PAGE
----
In the latest American Enterprise Institute (AEI) Asian Outlook, AEI research assistant Dale Swartz examines the Chinese government's vigorous response to domestic unrest in the wake of the "Arab Spring" -- the revolutionary movements for democracy happening all over the Middle East. In particular, Swartz discusses the arrest of Ai Weiwei, the architect of the Beijing Olympic stadium known as the "bird's nest," and the ensuing threat to the Chinese regime's stability.
Among Swartz's key points:
- The Chinese Communist Party (CCP) has cracked down heavily on dissent and activism in the past few weeks, notably arresting free-speech activist and CCP critic Ai Weiwei, in the aftermath of calls for a "Jasmine Revolution" in the country.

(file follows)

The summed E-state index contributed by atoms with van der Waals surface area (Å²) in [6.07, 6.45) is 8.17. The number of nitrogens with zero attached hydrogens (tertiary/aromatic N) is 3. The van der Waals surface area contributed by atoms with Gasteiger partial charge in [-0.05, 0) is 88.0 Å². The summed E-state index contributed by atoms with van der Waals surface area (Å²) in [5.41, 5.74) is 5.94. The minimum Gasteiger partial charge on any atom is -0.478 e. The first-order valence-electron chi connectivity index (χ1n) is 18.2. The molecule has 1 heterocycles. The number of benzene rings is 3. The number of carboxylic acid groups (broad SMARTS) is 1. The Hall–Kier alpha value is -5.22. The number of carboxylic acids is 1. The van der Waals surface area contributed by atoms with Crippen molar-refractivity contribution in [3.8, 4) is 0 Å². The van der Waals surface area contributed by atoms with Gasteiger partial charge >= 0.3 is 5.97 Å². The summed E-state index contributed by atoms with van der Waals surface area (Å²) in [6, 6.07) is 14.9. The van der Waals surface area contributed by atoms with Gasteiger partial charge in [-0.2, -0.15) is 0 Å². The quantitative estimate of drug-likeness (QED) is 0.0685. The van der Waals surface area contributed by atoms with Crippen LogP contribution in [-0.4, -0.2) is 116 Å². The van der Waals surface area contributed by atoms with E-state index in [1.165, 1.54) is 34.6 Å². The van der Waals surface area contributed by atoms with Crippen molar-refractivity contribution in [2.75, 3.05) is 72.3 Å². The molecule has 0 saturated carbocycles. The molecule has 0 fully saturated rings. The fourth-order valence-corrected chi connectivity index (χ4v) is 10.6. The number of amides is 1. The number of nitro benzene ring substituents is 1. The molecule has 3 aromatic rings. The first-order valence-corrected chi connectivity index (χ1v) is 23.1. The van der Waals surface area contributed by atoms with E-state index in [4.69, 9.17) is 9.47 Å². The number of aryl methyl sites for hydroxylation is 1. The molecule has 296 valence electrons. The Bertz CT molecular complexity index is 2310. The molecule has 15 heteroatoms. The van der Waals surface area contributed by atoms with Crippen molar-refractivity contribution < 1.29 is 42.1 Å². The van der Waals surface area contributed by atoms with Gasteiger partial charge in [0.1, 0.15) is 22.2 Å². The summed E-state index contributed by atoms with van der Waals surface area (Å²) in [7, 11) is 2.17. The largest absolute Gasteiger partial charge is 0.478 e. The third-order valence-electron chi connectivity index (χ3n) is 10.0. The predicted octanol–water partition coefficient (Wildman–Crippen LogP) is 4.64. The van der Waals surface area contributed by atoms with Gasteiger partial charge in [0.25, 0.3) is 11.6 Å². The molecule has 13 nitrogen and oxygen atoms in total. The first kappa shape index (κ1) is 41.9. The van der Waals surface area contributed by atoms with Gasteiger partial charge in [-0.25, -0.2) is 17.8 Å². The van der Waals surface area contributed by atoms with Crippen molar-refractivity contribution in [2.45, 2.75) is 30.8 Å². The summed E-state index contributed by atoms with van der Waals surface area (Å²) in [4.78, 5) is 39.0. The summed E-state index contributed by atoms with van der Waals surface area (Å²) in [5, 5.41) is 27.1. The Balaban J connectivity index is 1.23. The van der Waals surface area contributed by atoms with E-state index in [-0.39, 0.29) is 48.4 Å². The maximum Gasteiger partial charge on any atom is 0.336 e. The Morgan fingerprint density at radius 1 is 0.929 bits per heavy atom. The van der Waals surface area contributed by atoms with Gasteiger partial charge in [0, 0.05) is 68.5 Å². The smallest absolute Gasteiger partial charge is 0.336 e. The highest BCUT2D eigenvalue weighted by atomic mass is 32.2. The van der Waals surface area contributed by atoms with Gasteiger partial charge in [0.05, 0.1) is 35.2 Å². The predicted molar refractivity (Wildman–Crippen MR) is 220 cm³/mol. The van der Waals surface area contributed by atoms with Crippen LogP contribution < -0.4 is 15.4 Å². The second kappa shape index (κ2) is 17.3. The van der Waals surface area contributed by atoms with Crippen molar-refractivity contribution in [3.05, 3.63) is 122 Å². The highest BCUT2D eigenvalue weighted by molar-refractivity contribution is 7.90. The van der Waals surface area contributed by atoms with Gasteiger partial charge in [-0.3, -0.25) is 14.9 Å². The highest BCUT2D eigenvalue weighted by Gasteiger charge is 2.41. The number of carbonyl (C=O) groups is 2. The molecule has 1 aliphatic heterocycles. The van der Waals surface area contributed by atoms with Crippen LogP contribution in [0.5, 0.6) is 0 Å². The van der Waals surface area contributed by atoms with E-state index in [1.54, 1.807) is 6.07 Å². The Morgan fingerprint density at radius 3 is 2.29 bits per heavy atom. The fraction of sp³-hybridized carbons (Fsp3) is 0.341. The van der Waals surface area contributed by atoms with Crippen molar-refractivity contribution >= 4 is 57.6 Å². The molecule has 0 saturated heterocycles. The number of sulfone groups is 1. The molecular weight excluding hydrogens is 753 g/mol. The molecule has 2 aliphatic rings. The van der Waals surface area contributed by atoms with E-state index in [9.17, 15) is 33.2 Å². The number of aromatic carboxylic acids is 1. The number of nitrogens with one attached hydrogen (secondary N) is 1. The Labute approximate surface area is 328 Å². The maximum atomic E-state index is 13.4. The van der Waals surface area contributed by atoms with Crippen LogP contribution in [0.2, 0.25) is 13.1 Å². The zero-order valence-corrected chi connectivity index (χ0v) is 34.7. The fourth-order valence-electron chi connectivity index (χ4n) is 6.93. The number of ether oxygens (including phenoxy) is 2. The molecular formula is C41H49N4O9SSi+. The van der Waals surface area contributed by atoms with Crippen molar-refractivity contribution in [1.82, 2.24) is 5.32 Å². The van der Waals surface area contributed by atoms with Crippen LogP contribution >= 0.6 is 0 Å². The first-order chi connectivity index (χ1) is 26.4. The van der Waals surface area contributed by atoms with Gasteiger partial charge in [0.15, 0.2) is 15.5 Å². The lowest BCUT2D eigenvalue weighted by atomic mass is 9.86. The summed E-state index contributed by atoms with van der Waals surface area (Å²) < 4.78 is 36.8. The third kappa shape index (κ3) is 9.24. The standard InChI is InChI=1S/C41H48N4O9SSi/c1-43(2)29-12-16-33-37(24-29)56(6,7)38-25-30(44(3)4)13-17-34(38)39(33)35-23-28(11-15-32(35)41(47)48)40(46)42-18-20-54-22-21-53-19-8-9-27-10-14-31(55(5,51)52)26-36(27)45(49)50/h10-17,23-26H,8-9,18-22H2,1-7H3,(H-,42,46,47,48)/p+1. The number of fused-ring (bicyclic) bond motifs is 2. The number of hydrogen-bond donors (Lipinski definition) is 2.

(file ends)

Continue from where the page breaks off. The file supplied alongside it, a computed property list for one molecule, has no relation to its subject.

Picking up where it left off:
- While an Arab-style revolt in China is unlikely in the short term, some of the underlying structural similarities are striking.
- Although China experiences many thousands of mass civil disturbances annually, this new movement frightens the CCP because it comes from a powerful source: a core middle class stymied by its lack of opportunity and political freedom.
- The CCP must address these grievances or risk a mortal threat to the regime.
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